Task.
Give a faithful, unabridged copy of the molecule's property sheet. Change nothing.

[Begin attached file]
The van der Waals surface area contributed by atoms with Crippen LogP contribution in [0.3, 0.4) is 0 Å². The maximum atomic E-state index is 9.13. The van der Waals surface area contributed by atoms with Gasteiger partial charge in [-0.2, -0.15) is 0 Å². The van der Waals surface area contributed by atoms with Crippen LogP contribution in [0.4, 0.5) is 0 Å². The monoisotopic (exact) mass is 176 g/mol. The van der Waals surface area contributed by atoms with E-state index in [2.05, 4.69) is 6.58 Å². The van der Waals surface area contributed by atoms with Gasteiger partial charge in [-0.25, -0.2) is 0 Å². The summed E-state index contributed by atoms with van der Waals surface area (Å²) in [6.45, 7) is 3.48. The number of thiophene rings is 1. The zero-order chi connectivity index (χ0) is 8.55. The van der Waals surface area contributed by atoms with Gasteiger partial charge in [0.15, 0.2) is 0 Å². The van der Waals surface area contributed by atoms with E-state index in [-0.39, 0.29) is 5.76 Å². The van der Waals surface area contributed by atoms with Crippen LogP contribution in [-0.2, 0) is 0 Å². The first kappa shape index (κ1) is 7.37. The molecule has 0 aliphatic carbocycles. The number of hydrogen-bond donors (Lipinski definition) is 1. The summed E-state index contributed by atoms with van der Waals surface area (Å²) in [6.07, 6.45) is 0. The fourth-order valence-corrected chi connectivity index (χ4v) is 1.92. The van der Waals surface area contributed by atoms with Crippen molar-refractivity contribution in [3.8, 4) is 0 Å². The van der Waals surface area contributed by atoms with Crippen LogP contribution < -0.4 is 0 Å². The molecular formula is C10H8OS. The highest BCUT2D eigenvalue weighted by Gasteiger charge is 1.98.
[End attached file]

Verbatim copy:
The van der Waals surface area contributed by atoms with Crippen LogP contribution in [0.3, 0.4) is 0 Å². The maximum atomic E-state index is 9.13. The van der Waals surface area contributed by atoms with Gasteiger partial charge in [-0.2, -0.15) is 0 Å². The van der Waals surface area contributed by atoms with Crippen LogP contribution in [0.4, 0.5) is 0 Å². The monoisotopic (exact) mass is 176 g/mol. The van der Waals surface area contributed by atoms with E-state index in [2.05, 4.69) is 6.58 Å². The van der Waals surface area contributed by atoms with Gasteiger partial charge in [-0.25, -0.2) is 0 Å². The summed E-state index contributed by atoms with van der Waals surface area (Å²) in [6.45, 7) is 3.48. The number of thiophene rings is 1. The zero-order chi connectivity index (χ0) is 8.55. The van der Waals surface area contributed by atoms with Gasteiger partial charge in [0.15, 0.2) is 0 Å². The van der Waals surface area contributed by atoms with E-state index in [-0.39, 0.29) is 5.76 Å². The van der Waals surface area contributed by atoms with Crippen LogP contribution in [-0.2, 0) is 0 Å². The first kappa shape index (κ1) is 7.37. The molecule has 0 aliphatic carbocycles. The number of hydrogen-bond donors (Lipinski definition) is 1. The summed E-state index contributed by atoms with van der Waals surface area (Å²) in [6.07, 6.45) is 0. The fourth-order valence-corrected chi connectivity index (χ4v) is 1.92. The van der Waals surface area contributed by atoms with Crippen molar-refractivity contribution in [3.8, 4) is 0 Å². The van der Waals surface area contributed by atoms with Crippen LogP contribution < -0.4 is 0 Å². The molecular formula is C10H8OS. The highest BCUT2D eigenvalue weighted by Gasteiger charge is 1.98.